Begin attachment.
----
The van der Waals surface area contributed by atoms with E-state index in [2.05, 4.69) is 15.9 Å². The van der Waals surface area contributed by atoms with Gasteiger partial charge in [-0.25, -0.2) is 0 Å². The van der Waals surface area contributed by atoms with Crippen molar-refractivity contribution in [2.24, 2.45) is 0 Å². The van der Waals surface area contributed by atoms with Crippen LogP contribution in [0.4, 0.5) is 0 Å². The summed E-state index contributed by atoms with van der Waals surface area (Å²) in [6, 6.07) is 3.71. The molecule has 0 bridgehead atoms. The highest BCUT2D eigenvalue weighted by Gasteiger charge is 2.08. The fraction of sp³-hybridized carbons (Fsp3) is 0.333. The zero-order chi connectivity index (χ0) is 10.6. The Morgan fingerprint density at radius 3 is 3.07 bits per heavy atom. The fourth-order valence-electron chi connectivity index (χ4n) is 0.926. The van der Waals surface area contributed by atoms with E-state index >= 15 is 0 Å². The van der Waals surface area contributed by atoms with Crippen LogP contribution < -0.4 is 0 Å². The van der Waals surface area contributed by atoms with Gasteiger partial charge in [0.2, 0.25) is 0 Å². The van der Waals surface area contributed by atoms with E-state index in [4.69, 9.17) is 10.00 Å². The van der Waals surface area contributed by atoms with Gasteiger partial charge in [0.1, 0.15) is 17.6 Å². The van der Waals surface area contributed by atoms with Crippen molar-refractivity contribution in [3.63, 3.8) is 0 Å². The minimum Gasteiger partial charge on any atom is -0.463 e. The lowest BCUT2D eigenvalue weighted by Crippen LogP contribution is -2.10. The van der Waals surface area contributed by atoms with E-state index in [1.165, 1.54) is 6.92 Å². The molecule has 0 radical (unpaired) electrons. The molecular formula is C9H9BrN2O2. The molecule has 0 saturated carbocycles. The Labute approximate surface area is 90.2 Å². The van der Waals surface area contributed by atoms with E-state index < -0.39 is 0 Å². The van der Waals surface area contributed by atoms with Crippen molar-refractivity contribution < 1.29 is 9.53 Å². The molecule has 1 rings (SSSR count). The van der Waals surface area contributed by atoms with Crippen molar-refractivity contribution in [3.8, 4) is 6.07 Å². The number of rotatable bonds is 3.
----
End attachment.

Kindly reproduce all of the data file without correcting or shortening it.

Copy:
The van der Waals surface area contributed by atoms with E-state index in [2.05, 4.69) is 15.9 Å². The van der Waals surface area contributed by atoms with Gasteiger partial charge in [-0.25, -0.2) is 0 Å². The van der Waals surface area contributed by atoms with Crippen molar-refractivity contribution in [2.24, 2.45) is 0 Å². The van der Waals surface area contributed by atoms with Crippen LogP contribution in [0.4, 0.5) is 0 Å². The summed E-state index contributed by atoms with van der Waals surface area (Å²) in [6, 6.07) is 3.71. The molecule has 0 bridgehead atoms. The highest BCUT2D eigenvalue weighted by Gasteiger charge is 2.08. The fraction of sp³-hybridized carbons (Fsp3) is 0.333. The zero-order chi connectivity index (χ0) is 10.6. The Morgan fingerprint density at radius 3 is 3.07 bits per heavy atom. The fourth-order valence-electron chi connectivity index (χ4n) is 0.926. The van der Waals surface area contributed by atoms with E-state index >= 15 is 0 Å². The van der Waals surface area contributed by atoms with Crippen LogP contribution < -0.4 is 0 Å². The van der Waals surface area contributed by atoms with Gasteiger partial charge in [0.2, 0.25) is 0 Å². The van der Waals surface area contributed by atoms with E-state index in [4.69, 9.17) is 10.00 Å². The van der Waals surface area contributed by atoms with Gasteiger partial charge in [0.1, 0.15) is 17.6 Å². The van der Waals surface area contributed by atoms with Crippen molar-refractivity contribution in [3.63, 3.8) is 0 Å². The minimum Gasteiger partial charge on any atom is -0.463 e. The lowest BCUT2D eigenvalue weighted by Crippen LogP contribution is -2.10. The van der Waals surface area contributed by atoms with E-state index in [1.165, 1.54) is 6.92 Å². The molecule has 0 radical (unpaired) electrons. The molecular formula is C9H9BrN2O2. The molecule has 0 saturated carbocycles. The Labute approximate surface area is 90.2 Å². The van der Waals surface area contributed by atoms with E-state index < -0.39 is 0 Å². The van der Waals surface area contributed by atoms with Crippen molar-refractivity contribution < 1.29 is 9.53 Å². The molecule has 1 rings (SSSR count). The van der Waals surface area contributed by atoms with Crippen molar-refractivity contribution in [3.8, 4) is 6.07 Å². The number of rotatable bonds is 3.